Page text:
In order to apply the BAIR Technique, it is necessary to familiarize yourself with the unconventional use of a common circular metal matrix. This particular use is described in the work I published in Operative Dentistry (2019; 44(4), 333-335) about a very practical and simple method for isolating class 5 lesions with cervical margins covered by gingiva.
How can we proceed to isolate the lesion in cases like the one shown in the images?
Several techniques have been developed and proposed: from gingival retraction cords to the dam mounted with hooks modified and stabilized with Kerr paste, up to periodontal surgery.
The alternative (and conservative) method proposed by me not only serves to isolate the class 5 lesions, but can be used to modify the natural emergence profile of the teeth involved in the smile and for the atraumatic management of soft tissues through direct restorations. Hence it is useful not only for cervical lesions, but also for treating diastema, conoids and many other clinical situations.
This method using a circular metal matrix is able to isolate the operative site and, at the same time, move the soft tissues in the apical, mesial and distal direction, providing clear access to the intrasulcular portion of the cavity.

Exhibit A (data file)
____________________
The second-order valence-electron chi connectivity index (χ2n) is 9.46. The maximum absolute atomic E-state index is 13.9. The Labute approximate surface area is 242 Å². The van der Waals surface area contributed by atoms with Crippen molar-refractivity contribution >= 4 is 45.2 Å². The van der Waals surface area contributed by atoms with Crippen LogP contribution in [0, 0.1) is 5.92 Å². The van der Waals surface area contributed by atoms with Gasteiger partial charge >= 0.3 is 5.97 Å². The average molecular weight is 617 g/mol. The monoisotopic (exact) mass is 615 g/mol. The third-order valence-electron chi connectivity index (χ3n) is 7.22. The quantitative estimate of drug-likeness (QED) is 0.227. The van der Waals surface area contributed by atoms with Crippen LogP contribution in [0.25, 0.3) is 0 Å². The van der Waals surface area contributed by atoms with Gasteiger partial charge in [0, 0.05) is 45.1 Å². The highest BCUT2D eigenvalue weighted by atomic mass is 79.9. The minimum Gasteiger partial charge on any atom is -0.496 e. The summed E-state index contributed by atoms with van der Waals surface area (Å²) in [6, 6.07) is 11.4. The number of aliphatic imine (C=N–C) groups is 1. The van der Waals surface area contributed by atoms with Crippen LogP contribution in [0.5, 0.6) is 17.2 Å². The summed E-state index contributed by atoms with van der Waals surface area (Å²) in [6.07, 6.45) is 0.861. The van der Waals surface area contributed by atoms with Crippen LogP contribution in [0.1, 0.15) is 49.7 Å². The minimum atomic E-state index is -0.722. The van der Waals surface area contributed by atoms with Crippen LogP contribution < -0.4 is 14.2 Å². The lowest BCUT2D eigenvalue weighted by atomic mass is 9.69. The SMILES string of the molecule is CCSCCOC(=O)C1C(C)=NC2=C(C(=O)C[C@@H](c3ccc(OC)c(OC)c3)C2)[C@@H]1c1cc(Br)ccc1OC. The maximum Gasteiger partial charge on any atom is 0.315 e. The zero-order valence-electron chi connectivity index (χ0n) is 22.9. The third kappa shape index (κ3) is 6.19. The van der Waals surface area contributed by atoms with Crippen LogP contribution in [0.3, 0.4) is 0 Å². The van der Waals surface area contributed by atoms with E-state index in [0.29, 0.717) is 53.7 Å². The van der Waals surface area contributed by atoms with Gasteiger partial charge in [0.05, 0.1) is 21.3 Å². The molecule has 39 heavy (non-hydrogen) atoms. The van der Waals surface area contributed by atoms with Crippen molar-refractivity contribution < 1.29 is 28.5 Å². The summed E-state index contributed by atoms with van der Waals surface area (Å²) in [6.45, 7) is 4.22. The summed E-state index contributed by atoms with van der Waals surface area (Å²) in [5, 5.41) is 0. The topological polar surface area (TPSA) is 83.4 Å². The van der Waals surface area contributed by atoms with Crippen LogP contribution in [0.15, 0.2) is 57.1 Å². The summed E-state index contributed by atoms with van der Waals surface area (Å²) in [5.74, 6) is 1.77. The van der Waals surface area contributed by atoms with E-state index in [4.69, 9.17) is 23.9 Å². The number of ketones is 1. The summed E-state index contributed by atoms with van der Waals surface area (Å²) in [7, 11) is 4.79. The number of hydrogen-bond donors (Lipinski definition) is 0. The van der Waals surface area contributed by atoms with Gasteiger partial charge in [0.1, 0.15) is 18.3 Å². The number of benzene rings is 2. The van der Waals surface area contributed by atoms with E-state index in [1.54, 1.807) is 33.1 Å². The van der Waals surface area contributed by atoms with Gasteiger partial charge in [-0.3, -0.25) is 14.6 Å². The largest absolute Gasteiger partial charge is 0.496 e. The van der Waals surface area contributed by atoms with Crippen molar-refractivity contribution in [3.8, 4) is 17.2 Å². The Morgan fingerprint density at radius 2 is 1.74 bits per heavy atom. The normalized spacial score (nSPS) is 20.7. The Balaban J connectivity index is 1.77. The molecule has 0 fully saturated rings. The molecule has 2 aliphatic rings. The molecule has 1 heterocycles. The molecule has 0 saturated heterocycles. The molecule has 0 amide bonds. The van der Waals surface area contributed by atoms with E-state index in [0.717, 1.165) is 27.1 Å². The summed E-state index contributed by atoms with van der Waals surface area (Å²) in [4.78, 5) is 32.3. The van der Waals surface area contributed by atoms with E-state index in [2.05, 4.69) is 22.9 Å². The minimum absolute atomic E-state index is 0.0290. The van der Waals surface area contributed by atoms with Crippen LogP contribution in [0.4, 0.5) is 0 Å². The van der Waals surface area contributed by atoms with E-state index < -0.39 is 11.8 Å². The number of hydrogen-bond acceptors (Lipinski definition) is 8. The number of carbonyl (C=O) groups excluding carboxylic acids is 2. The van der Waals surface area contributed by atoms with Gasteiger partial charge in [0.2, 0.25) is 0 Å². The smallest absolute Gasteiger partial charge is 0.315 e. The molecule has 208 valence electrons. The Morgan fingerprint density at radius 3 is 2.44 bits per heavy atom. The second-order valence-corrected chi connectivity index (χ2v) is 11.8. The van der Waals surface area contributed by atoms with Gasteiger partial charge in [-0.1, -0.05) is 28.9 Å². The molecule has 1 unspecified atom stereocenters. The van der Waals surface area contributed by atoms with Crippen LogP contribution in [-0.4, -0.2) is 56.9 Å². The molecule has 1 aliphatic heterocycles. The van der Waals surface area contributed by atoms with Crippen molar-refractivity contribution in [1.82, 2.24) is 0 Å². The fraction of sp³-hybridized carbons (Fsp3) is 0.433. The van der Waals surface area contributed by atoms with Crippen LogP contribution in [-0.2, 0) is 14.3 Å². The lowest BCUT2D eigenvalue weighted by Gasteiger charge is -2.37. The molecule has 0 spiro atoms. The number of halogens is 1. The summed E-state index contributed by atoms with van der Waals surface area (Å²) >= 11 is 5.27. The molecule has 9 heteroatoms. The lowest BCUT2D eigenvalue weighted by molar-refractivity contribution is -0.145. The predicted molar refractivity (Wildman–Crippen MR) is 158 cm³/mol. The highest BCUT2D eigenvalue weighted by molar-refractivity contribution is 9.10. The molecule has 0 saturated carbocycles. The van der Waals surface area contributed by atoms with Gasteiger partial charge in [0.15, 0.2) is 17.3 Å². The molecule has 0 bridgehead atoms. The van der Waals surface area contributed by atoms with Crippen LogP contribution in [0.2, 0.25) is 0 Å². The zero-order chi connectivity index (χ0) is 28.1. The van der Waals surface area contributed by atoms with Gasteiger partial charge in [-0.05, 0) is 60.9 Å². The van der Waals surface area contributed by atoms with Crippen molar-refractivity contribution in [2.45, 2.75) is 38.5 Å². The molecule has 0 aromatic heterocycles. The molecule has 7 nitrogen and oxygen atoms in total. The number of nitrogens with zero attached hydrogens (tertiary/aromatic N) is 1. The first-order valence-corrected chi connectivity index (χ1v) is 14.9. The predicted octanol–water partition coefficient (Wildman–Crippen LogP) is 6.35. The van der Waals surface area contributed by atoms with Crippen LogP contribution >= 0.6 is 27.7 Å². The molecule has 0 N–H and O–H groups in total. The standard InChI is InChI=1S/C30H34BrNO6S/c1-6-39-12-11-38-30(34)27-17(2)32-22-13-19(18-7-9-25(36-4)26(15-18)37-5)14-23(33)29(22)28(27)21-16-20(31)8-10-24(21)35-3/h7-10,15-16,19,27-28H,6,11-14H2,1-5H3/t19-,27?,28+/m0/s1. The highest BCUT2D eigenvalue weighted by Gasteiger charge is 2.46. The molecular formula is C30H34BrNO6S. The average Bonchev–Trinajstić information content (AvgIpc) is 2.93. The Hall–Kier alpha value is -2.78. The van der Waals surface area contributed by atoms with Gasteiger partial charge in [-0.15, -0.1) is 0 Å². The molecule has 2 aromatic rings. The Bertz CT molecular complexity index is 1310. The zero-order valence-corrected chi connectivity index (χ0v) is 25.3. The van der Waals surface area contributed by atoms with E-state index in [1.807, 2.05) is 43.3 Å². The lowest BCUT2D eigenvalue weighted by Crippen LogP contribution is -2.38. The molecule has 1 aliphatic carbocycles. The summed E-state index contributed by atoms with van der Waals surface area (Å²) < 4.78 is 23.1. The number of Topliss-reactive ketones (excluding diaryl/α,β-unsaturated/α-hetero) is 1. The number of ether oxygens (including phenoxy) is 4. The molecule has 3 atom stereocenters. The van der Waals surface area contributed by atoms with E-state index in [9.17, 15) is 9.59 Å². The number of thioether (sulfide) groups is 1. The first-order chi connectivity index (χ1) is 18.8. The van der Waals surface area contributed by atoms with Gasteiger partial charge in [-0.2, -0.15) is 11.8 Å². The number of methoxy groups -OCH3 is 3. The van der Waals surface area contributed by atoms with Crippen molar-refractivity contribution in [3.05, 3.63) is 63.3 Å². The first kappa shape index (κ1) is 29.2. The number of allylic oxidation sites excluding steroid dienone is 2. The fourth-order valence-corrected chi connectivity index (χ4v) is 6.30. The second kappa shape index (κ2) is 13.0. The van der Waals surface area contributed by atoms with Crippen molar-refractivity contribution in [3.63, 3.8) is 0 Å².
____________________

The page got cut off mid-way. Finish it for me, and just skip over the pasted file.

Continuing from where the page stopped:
The procedure is very simple: after partially inserting the circular metal matrix on the tooth to be treated, passing the mesial and distal contact points, we must tilt it and push it, making it slide, towards the sulcus and keeping it adherent to the tooth. Once the edge of the matrix has engaged in the gingival sulcus, we must further push gently in the apical direction, obtaining the displacement of the soft tissues and the exposure of the cervical margin of the cavity. At this point it is possible to stabilize the matrix with wooden wedges.
Once the cavity has been isolated, we are able to easily apply the adhesive system, the flowable and the full body composite.
After finishing the restoration of the premolar, we can work in the same way on the canine.
We have a great advantage when, as in this case (shown by the arrow), the cavity extends, not only into the gingival sulcus, but also in the interproximal area, towards the mesial or distal.
Sometimes the finishing and polishing can result in some small wounds, but the consequences are extremely limited considering the subgingival extension of the cavities …